Brainspotting has — as of 2023 — very little scientific research published looking into its validity and use in mainstream psychotherapy. Even though the primary therapist promoting brainspotting, David Grand, suggests he discovered the technique in 2003, it wasn’t until 2013 he first published on it. Instead of publishing a scientific journal article about it, however, he published a self-help book called ‘Brainspotting: The Revolutionary New Therapy for Rapid and Effective Change.’ Not surprisingly, it was published by a company that specializes in alternative therapies media.
In conducting literature searches on this topic in APA’s PsycNet and Elsevier’s ScienceDirect, few references were found. The APA database found only one review article that discussed the technique in the broader context of the history of EMDR (Shapiro & Brown, 2019). PubMed, the government’s research database, found all of four references. Only one of these references was a scientific study with subjects. This study didn’t have a control group (so we have no idea whether the technique is any better than simply talking to the person) and used only psychologists and physicians as subjects (D’Antoni et al., 2022). Most references simply refer to journal articles that discuss hypothetical mechanisms for this technique.
Researchers led by Hildebrand et al. (2017) found support for both EMDR and brainspotting (BSP), when compared to each other in a study on 76 subjects — but no control group was used. The data shows that EMDR is a superior therapeutic technique to BSP. In other words, even in this rudimentary study, the technique with the decades’ worth of research backing works better than the newer technique with little research backing.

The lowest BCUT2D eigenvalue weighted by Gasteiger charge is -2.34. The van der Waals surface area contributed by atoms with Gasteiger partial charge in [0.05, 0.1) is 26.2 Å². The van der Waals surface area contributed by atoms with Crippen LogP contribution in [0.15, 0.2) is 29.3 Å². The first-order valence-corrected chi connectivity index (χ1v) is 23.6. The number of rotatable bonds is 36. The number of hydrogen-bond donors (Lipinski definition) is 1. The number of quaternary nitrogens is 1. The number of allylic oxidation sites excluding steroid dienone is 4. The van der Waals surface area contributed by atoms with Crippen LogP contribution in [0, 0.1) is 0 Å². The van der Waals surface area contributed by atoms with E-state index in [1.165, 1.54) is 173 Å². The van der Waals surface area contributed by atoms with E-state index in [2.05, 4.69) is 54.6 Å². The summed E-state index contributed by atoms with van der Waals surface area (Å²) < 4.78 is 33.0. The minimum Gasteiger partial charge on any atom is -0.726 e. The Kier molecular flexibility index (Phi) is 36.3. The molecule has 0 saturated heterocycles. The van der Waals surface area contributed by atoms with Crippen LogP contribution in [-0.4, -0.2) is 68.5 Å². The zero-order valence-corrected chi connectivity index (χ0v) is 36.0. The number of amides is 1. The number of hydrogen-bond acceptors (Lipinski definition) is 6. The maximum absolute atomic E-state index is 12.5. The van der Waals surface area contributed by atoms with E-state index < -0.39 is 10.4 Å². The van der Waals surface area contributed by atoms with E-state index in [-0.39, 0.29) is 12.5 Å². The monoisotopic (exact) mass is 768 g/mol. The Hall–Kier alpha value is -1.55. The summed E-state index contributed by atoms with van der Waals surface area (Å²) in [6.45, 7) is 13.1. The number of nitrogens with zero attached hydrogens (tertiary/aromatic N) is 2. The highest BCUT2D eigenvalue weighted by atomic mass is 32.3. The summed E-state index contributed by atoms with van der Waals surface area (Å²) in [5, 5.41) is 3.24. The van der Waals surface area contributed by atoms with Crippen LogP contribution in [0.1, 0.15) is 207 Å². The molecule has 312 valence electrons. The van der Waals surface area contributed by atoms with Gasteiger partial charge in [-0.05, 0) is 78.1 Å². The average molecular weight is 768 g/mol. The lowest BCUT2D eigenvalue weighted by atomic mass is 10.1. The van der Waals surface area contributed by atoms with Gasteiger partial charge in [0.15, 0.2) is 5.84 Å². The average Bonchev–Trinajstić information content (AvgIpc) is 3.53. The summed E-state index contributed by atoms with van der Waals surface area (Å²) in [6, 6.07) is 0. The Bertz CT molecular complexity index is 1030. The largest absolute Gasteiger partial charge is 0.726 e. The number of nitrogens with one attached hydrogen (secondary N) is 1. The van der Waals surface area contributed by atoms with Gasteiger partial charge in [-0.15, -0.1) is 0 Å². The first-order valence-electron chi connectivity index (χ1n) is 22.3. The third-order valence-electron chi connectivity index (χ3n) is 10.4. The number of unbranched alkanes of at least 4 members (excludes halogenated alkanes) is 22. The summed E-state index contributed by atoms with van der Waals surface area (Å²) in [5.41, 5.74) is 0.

In short, there is scant scientific evidence that supports the use of this technique. At the moment, it appears to be more akin to quackery than actual psychotherapy.
Takeaways About Brainspotting
Brainspotting is a newer psychotherapy alternative therapy that is not recommended at this time, due to the lack of scientific evidence supporting its use. Brainspotting isn’t taught in graduate programs in schools that prepare students to become a therapist who are working toward their Master’s degree or doctorate. Instead, it is taught only by existing brainspotting professionals who charge high rates for therapists to become “certified” in the technique.
There’s at least one mainstream mental health website that promotes brainspotting while minimizing the lack of evidence supporting its use. It speaks to the technique’s effectiveness and benefits, while not mentioning any drawbacks or potential harm the therapy might have. That’s unfortunate, because people should not be seeking out unproven therapies when existing therapeutic techniques actually have proven data to support their use.
D’Antoni F, Matiz A, Fabbro F, Crescentini C. (2022). Psychotherapeutic Techniques for Distressing Memories: A Comparative Study between EMDR, Brainspotting, and Body Scan Meditation. Int J Environ Res Public Health. 19(3):1142. doi: 10.3390/ijerph19031142.
Grand D. (2013). Brainspotting: The Revolutionary New Therapy for Rapid and Effective Change.
Hildebrand A, Grand D, Stemmler M. (2017). Brainspotting – the efficacy of a new therapy approach for the treatment of posttraumatic stress disorder in comparison to eye movement desensitization and reprocessing. Mediterranean Journal of Clinical Psychology, 5(1). https://doi.org/10.6092/2282-1619/2017.5.1376